At the same time I don’t believe Jesus means that we should ignore our history, deny our attachments, shrug off our relationships, reject the past. There’s enough throughout scripture to suggest otherwise: The fourth commandment to love and honour your parents, the Wisdom writings that admonish the people to care for their elderly, and the Epistles of St Paul who preaches love for parents.[4]

No, this isn’t about the past. But neither is it about the future. “No one who puts their hand to the plow …” Jesus says. He doesn’t talk about looking forward. He doesn’t talk about how to make straight rows. Just put your hand to the plow, what is right before you now. What grounds you in the present moment, right here.

Neither the past nor the future are the central issues in this Gospel. The problem is right now. What Jesus and Elijah both address to the nameless person and Elisha respectively is their unawareness that they are, and have been, changing. That they have changed, themselves.

Sometimes when we take a break from our spiritual disciplines, when we’ve been away from habits and practices that have in the past fed us and enriched us, it’s hard to go back. But the reason it is hard to go back—back to church, back to a prayer discipline, back to any kind of exercise that some part of us says is good—the reason it is difficult is because we resist, refuse or deny that we have changed in the meantime. Who you are when you come back to it is different.[5]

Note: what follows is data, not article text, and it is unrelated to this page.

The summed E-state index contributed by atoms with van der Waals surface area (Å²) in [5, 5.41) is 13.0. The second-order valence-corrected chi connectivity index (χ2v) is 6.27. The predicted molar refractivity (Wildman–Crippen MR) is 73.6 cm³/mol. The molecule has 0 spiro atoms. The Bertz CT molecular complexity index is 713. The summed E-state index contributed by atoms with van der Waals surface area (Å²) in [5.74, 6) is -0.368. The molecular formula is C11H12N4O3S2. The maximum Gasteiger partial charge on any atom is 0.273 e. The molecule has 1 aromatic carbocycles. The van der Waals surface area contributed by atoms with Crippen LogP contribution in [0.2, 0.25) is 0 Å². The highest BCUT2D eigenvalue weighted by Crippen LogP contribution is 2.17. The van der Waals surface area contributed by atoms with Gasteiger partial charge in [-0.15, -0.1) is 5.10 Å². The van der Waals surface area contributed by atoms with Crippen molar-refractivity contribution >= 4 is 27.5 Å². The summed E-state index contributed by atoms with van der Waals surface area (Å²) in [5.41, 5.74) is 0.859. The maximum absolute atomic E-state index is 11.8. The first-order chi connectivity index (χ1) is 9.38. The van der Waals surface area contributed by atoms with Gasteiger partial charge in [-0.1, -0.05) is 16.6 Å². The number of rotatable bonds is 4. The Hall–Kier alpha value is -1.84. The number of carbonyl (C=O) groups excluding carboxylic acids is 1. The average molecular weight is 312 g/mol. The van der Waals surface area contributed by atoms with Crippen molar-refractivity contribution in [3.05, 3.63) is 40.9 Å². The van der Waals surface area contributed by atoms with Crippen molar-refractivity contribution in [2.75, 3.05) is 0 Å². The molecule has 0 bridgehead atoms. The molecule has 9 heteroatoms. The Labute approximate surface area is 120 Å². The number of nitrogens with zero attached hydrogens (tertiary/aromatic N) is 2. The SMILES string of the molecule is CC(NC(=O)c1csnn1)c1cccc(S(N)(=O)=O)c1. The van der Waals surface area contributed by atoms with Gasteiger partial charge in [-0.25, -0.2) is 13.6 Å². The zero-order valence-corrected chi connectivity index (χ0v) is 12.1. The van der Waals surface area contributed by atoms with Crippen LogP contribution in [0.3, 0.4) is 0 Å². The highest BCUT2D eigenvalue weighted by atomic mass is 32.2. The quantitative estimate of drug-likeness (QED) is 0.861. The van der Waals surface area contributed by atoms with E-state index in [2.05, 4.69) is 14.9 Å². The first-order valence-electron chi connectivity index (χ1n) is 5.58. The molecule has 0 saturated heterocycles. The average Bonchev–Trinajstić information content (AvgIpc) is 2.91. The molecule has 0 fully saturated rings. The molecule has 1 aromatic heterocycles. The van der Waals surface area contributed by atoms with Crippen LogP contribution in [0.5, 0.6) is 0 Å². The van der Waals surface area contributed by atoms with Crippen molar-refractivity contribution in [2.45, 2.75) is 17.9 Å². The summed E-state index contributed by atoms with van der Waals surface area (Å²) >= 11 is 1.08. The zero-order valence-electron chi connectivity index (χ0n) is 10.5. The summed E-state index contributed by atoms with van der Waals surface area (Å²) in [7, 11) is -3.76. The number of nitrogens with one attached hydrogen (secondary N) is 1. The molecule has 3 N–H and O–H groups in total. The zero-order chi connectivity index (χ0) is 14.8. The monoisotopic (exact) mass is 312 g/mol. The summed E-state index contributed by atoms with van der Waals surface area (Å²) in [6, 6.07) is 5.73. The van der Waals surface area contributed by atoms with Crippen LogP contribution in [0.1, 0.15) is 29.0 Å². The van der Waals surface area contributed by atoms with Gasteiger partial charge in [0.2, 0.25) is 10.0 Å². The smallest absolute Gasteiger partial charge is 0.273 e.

And perhaps it is time for a different direction or more importantly a new way of responding, of being, in relationship with ourselves, with others, in creation and with God:

A different place and a different time of day to pray.

A different way of relating with others in the church and serving others—listening more, accepting more, risking more.

A different way of understanding scripture and a new image to hold of God so we can trust more deeply.

We only have to look around us, in nature, as the boy did going into the forest to find God. We only have to look around us in the wild, and especially at this time of year, to see the life growing all around us. It is a law of nature to change. Nothing remains static; nothing in creation stays the same, if it has life. The same is true for us, living in this reality, this world that God created and God so loved.

God is. God was. And God will be forevermore. And everywhere. Despite where we go to find God, God is already there. Despite how we are changed by the invitation of divine love and life to follow, God is already with us. Jesus goes before us into an uncertain and unknown future. God’s ever-presence can hold us and accompanies us into the changes of our lives. Always has.


[1] Cited in Beldon C. Lane. The Great Conversation: Nature and the Care of the Soul (New York: Oxford University Press, 2019) p.2

[2] 1 Kings 19:15-16,19-21; Luke 9:51-62

[3] Luke 9:62

[4] Deuteronomy 5:16; Exodus 20:12; Proverbs 20:20; 23:22; Ephesians 6:1-24; 1 Timothy 5:8

[5] Ram Dass, Polishing the Mirror: How to Live from your Spiritual Heart (Boulder Colorado: Sounds True Inc., 2014), p.146